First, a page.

Switzerland Y-Axis

Migrate to Switzerland

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Eligibility criteria to immigrate Switzerland?

While each program to migrate to Switzerland has different criteria, there are a few things in common. Switzerland immigration officials will typically assess migration applications based on:

Educational Profile

Professional Profile


Language skills

References & legal documentation

Employment documentation

Build a New Life in Switzerland

Switzerland is one of the world’s leading destinations for migrate overseas.

Cosmopolitan to the core, along with a high quality of life and stable economy make Switzerland one of the best countries to live in.

With a high demand for migrants, Switzerland has opened its doors to individuals with the right skills and talent to give the country a distinctive edge on the global platform.



Build a new life

Work Opportunity

The Switzerland government is encouraging immigrants to come and settle in the country to meet this shortage. In fact, the country wants nearly 1 million immigrants in this year and the next so that foreign workers can meet the skill shortage.

Study Opportunity

Studying abroad can help your career open up to multiple possibilities. Employers increasingly prioritize graduates who have foreign experience and education in today’s globalized society.


Invest Opportunity

Many countries offer an Investment or Business Visa to encourage immigrants who have proven experience in running a business and are interested in establishing a business overseas or invest in another country.


Migrating to Switzerland: End-to-End Switzerland Migration Support

Switzerland is a Popular Place to Immigrate to Because of its Great Quality of Life, Job Prospects, Education, Superior Healthcare, and Even its Beautiful Scenery.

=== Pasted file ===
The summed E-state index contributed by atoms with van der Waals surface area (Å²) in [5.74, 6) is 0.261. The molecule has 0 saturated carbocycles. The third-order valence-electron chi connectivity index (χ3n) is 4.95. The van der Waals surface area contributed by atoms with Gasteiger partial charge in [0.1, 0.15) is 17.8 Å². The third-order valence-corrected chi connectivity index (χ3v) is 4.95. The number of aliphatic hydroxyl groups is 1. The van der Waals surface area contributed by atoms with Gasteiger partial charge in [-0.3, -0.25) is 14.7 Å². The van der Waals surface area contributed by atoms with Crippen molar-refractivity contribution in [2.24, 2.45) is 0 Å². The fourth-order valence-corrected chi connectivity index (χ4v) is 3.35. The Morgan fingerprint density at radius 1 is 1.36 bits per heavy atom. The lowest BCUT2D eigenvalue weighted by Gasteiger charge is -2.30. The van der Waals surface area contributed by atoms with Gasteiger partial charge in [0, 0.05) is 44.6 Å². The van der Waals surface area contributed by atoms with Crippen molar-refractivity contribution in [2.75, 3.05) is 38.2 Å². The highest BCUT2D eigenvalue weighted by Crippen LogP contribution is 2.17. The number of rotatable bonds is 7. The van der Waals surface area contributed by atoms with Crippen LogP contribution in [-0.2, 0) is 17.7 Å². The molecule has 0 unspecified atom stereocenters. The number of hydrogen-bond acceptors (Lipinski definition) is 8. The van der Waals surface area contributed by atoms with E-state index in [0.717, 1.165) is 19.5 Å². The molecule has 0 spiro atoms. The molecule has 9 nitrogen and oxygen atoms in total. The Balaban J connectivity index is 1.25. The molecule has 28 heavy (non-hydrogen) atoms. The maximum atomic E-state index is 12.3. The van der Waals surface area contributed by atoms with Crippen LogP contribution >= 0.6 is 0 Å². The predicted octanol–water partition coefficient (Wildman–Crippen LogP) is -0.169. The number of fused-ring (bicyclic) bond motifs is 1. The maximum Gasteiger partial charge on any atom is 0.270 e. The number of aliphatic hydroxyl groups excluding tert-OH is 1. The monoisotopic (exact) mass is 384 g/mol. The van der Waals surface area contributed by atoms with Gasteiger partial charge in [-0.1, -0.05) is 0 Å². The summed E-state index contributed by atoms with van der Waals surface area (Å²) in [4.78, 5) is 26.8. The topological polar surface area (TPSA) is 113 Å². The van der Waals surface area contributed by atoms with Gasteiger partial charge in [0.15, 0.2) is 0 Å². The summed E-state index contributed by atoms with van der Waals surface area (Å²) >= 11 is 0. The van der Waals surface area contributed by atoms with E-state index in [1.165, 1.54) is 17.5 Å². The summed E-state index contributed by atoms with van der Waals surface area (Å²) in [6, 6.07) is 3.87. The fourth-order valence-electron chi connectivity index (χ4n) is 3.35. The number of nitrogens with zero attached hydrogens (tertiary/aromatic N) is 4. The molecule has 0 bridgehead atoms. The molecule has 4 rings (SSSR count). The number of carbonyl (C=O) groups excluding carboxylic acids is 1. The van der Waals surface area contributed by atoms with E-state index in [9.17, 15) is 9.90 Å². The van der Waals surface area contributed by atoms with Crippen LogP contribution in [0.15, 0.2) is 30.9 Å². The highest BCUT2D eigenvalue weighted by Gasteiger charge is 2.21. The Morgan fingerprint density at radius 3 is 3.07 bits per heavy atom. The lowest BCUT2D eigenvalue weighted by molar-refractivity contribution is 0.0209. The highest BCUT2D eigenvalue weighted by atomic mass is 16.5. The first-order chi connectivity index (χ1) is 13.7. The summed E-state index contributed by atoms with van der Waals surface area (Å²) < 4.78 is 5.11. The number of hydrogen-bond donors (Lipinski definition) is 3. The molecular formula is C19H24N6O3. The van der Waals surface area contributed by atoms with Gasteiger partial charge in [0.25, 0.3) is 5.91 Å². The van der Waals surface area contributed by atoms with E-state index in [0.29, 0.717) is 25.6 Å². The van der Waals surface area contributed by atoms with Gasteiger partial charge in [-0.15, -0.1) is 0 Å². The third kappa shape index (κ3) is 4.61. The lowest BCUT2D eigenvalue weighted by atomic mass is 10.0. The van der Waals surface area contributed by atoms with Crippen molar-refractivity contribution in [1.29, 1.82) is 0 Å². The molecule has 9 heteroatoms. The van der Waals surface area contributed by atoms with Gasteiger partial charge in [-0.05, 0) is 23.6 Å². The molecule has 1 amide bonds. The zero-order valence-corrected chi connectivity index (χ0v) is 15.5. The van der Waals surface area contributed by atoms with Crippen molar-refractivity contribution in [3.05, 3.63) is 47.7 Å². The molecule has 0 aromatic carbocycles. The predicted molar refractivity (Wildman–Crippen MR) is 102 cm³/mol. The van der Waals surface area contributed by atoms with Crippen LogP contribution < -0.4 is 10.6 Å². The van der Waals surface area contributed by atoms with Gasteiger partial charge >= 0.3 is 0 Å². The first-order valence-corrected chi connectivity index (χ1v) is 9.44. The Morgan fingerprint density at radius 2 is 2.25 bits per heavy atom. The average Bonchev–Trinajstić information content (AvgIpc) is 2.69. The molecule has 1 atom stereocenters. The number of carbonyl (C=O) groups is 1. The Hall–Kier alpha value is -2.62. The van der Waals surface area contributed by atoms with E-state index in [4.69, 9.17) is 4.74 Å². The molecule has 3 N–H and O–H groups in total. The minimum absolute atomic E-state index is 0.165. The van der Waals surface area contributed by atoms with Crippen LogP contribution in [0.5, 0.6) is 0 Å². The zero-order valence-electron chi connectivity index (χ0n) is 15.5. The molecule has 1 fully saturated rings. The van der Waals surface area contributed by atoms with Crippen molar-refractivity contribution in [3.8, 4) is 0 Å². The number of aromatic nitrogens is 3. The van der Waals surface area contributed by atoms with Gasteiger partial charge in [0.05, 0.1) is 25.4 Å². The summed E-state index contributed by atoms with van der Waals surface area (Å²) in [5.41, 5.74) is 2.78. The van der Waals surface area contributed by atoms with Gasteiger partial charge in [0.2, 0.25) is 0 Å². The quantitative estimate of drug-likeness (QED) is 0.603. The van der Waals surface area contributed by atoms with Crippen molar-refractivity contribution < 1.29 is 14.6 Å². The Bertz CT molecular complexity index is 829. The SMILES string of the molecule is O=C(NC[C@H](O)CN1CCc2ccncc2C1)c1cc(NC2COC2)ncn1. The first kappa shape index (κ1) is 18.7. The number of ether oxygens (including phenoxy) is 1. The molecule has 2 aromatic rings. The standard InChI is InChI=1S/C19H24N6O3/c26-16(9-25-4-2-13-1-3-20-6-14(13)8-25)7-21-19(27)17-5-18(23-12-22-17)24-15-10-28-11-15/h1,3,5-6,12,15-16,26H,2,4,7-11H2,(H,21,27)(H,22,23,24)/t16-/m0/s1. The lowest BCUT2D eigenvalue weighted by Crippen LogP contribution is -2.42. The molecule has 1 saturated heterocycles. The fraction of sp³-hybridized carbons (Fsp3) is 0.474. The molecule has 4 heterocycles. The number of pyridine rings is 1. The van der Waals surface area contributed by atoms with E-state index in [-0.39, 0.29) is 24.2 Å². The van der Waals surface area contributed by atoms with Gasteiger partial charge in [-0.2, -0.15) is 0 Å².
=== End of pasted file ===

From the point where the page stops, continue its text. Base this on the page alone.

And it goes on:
However, depending on your country, the policies and criteria for immigration in Switzerland vary.

Migrating to Switzerland

There are no restrictions on EU/EEA country citizens to enter Switzerland. However, for non-EU/EEA citizens there are various visa categories. They should choose the appropriate visa category based on their purpose to come to the country. The types of visas are:

Short-term Swiss visas — these are visas that allow you to stay in Switzerland for up to 90 days for reasons such as tourism or business.

Non-Immigrant visas — they are longer-term temporary visas for purposes such as studying or working, with the holder intending to leave the country after a set amount of time.

Immigrant visas– These are long-term visas for people who desire to stay in Switzerland for a long time or permanently. 

Short Stay Visa

The holder of this visa is allowed to stay in Switzerland for up to 90 days in a six-month period. The 90-day period begins on the date of admission. Even if the visa is valid for a year, the person may not stay in the nation for more than 90 days at a time. The person can also travel to other Schengen countries with this visa.

Non-Immigrant Visa

You must apply for a temporary residence permit if you intend to stay in Switzerland for more than three months but do not intend to settle. The following are the two Swiss temporary residence permits:

  • L Permit — a biometric card that allows you to stay for a brief period of time. It is non-renewable and only lasts a year. This permit is usually tied to a specific job or study contract that lasts no more than a year.
  • B permit – the first temporary residency permission, which is issued in the form of a biometric card. It normally lasts between 1 and 5 years, with the option of renewal. They are frequently tied to a longer-term job or study contract and require the bearer to stay in the canton to which the application was submitted. The number of B licenses given by the Swiss government is limited each year.
Immigrant Visas

If you intend to relocate to Switzerland or stay for an extended period of time, you must apply for a category D national visa in the same way as you would for a non-immigrant visa.

Switzerland does not usually provide permanent visas or permits to anyone who has not lived in the country for at least five to ten years.

If you are staying for a long period of time for employment, business, or a family reunion, you will most likely need to obtain a temporary “B” residence permit until you complete the settlement requirements.

The following are the general requirements for permanent settlement or full Swiss citizenship, which vary by canton:

  • Integration into Swiss culture
  • Capacity to speak and write the national language
  • Clean criminal record
  • Adequate funds to support yourself

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Frequently Asked Questions

Does Switzerland offer a retirement visa?